Alcoa's Australia Smelter Gets Reprieve With Government Bailout
06/28/2012| 11:45pm US/Eastern
-- Alcoa will operate its Australian smelter until at least mid-2014
-- Federal government invests A$40 million, Victoria state an undisclosed amount
-- Alcoa to cut 10% of plant workforce, improve productivity
(Recasts the first paragraph, adds detail from Alcoa in second, fourth-sixth paragraphs, government comment in seventh-ninth paragraphs.)
By Robb M. Stewart
MELBOURNE--Aluminum giant Alcoa Inc.'s (>> Alcoa Inc.) Point Henry smelter near Melbourne has secured a two-year reprieve after the company said it would cut costs and accept a government bailout in an effort to minimize long-running losses at the struggling plant.
The Australian arm of Pittsburgh-based Alcoa said Friday it plans to continue operating the smelter until at least mid-2014 after the federal government offered a 40 million Australian dollar (US$ million) grant for capital investments, maintenance, energy efficiency and other measures and the state of Victoria gave it an undisclosed amount. The smelter will cut about 10% of its workforce and will seek to improve productivity, it added.
Port Henry is the second Australian aluminum smelter to receive a lifeline this month as the industry struggles against low metal prices, rising costs and a strong local currency that has made imports relatively cheap and exports more expensive. Norsk Hydro ASA (NHY.OS), however, in June confirmed it was closing an aluminum plant.
Alan Cransberg, managing director at Alcoa of Australia, at a media conference at the smelter in Geelong said the funding and cuts will help reduce losses that over the last three years had steadily become unsustainable. He said the company has invested roughly A$300 million in the unprofitable plant over three years.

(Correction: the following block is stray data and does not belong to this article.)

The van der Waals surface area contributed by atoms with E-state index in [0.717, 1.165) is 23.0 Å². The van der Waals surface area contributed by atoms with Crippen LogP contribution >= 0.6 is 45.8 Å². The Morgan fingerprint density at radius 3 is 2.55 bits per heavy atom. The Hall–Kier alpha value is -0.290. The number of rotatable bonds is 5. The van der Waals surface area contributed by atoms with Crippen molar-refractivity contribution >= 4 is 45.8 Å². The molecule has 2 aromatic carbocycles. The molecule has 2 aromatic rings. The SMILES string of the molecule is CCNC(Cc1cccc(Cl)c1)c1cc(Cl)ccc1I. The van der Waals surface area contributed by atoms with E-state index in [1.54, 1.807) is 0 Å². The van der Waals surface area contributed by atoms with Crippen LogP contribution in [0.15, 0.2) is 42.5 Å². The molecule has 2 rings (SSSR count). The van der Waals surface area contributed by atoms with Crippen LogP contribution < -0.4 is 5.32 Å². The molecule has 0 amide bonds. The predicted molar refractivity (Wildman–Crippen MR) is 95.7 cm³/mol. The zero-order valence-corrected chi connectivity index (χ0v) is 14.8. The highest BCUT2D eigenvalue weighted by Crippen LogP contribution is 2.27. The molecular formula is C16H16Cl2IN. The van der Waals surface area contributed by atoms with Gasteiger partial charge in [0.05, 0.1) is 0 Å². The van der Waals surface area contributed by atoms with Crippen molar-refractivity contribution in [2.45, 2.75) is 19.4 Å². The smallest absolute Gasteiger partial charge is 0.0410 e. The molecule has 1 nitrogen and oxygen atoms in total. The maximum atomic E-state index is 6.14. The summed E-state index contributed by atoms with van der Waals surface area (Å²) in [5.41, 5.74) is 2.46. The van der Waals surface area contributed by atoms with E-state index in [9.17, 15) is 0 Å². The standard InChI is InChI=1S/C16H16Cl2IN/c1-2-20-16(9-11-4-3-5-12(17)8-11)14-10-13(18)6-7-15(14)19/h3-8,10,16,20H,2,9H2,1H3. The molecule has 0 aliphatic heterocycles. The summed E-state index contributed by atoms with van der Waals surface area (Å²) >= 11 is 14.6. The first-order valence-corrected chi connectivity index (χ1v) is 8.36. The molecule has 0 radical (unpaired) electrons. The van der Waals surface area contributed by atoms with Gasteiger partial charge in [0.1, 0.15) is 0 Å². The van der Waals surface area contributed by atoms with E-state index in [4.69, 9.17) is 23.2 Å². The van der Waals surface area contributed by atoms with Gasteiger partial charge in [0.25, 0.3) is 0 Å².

"We will continue to sustain and maintain this plant to make sure that when we get to 2014 we are in a position with a very healthy plant and very healthy workforce to look toward the future," Mr. Cransberg said.
Mr. Cransberg said the company is unable to control the price of aluminum, which in Australian dollar terms is at a 20-year low, or the exchange rate. "Those two factors have to move in our favor if we are going to be successful longer term."
Greg Combet, federal minister for industry and a former union official, said the smelter is extremely important for the people it employs, the state and the country.
"The government is very conscious of the pressures that are facing the aluminum industry generally. The fallout from the global financial crisis has increased global supply, it has depressed international prices for aluminum and of course with the strength of the Australian economy, we have also got the high dollar," he told reporters.
Mr. Combet said the commercial difficulties facing the plant have nothing to do with the tax on carbon emissions the federal government will impose from July, although Victoria state Premier Ted Baillieu disputed that point and said he expected the tax to have an impact on industry in the country.
In a bid to shore up prices and profits, Alcoa earlier this year said it would remove 390,000 metric tons of refining capacity. The Port Henry smelter currently employs 600 people and produces about 190,000 tons of aluminum a year.
Rio Tinto PLC (RIO) earlier this week said it will keep open its Bell Bay smelter on the island of Tasmania, one of several aluminum businesses it has earmarked for sale, after it negotiated a new power supply agreement with Hydro Tasmania. The smelter, which has been under review since March, will cut roughly 30 jobs from its workforce of about 500, the mining company said.
Norsk Hydro is closing its Kurri Kurri plant near Newcastle in New South Wales state, which employs 344 people and produced about 120,000 tons of aluminum a year. The Norwegian company had already shut one of the three production lines at the operation in January, leading to the loss of 150 jobs.
Write to Robb M. Stewart at firstname.lastname@example.org